The man of Waltz with Bachir and the Congress, brings out Anne Frank and her diary from the museum to free her Memory.
The intuition is that a story cannot forever be told in one and the same way. And History, the big one, either, because nothing is fixed, neither the time, nor the context in which the stories are transmitted. This observation, Ari Folman carried it on himself, in the breathtaking Waltz with Bachir in 2008, deconstruction / reconstruction of his experience as a soldier during the Lebanon war in the early 1980s and of what remained of it twenty-five years later, for him, his country (Israel) and the world. Fragments, reminiscences, vague memories, but no Memory with a great Mr. Twenty-five, it didn’t seem like much, but it was an abyss. It was above all in-extremis before the repressed had swallowed everything up.
Memory / memory, History / history, Public / public… Eighty years after the deportation of his title character and his family, Where’s Anne Frank! is a matter of upper and lower case letters, and therefore of perspectives. The film is based on a brilliant premise: Kitty, the “imaginary friend” Anne Frank addresses in her famous diary, comes to life. She is embodied in contemporary Amsterdam in the guise of a twirling heroine, with a lock in front of her eyes, charming freckles and the supernatural power of animation to leap over walls and escape those who then chase her. that she tries to find the 13-year-old girl who invoked her for the first time in 1942. Find her, or at least her spirit, her reason for being, her lesson, her permanence. The psychoanalytic principle of Waltz with Bachir, her process of Russian doll mental inquiry and gradual lifting of the veils was already reproduced in part in The Congress (2013). “Dear Kitty” is the dynamic representation here.
Custodian of what was playing out in the Frank family’s apartment, and beyond in Amsterdam and the whole of Europe in the 1940s, the redhead re-imagined by Folman is a fabulous witness character (in the sense of a landmark), the ‘equivalent of a Captain America out of the ice which measures the course of time and the extent of the damage by its offset. Where is she, Anne Frank? At the same time everywhere, on every street corner, and nowhere, like a trace that fades or a museum piece that rings hollow. Somewhere between an inconsistent distraction (forgetting) and historical amnesia (forgetting). A blind spot, a trompe-l’oeil, an empty shell. Something has to be done, so Folman does what he can do best: a cartoon.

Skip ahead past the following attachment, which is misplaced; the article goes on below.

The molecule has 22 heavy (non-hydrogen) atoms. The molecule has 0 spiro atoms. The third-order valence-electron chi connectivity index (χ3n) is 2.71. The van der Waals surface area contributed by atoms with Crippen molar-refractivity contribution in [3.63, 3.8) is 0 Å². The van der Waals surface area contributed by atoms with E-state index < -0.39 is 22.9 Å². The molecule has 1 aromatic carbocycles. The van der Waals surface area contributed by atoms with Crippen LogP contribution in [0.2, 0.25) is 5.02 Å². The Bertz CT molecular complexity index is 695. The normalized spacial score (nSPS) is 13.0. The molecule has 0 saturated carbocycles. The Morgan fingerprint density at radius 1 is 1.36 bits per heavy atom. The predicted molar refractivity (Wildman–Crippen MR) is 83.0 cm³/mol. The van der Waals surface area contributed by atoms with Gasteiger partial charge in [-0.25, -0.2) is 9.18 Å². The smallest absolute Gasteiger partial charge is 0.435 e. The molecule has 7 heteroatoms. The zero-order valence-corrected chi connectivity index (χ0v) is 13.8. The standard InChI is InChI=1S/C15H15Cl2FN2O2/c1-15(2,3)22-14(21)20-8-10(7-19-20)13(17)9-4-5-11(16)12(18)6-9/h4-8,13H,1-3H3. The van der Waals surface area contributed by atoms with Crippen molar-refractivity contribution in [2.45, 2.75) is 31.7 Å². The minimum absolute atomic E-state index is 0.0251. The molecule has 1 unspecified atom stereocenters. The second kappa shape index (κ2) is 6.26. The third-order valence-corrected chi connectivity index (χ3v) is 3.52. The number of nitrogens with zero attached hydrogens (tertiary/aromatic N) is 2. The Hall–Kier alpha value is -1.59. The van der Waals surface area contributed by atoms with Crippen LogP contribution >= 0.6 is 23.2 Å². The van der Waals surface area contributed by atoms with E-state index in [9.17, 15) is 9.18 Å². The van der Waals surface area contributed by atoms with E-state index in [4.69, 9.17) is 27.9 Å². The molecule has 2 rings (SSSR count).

When the film was shown in Cannes last July, some viewers (and critics) were harsh with the parallels the film allows itself – and encourages – between the deportation of Jews in the 20th century and wandering. migrants in the 21st century. It must be said that all the power of Folman’s project lies precisely here: by leaving the Newspaper, Kitty especially escapes the museum, this dead place in front of which one queues and looks sad, before passing by the souvenir shop (with a very small s) then going for a walk on cute little canals, surrounded by shops of interior decoration. In this museum, in this visit, there are only tourists, tourism, and everything gradually loses its meaning. We believe we are getting closer to things, we move away inexorably.
By his device, Folman does not try to make the public of today, the children of this century, understand that the migrant crisis is the reproduction of the pivotal drama of the previous one. Rather, he tries to recall that what they are told about the twentieth century is not a simple page of a history book to turn, nor a guided tour without a soul but a tangible reality, in the same way as that, miserable, to side which they spend day after day on their way to school. It is not the past that rubs off on the present, but the present that should teach us about the past. This is where Anne Frank is, where she has always been, what her role has always been: to give flesh, life, fear, questioning, childhood, to a historical drama in danger of fossilization. A conceptual and philosophical challenge which the film faces in turn. Somewhere in this composite work where eras, graphic inspirations and visual techniques crash against each other, nestle the vibrant trace of the gesture of this Jewish teenager, her living memory, her spark, her revived flame.
By Ari Folman. With the voices of : Emily Carey, Ruby Stokes, Sebastian Croft. Duration: 1h39. Release December 8, 2021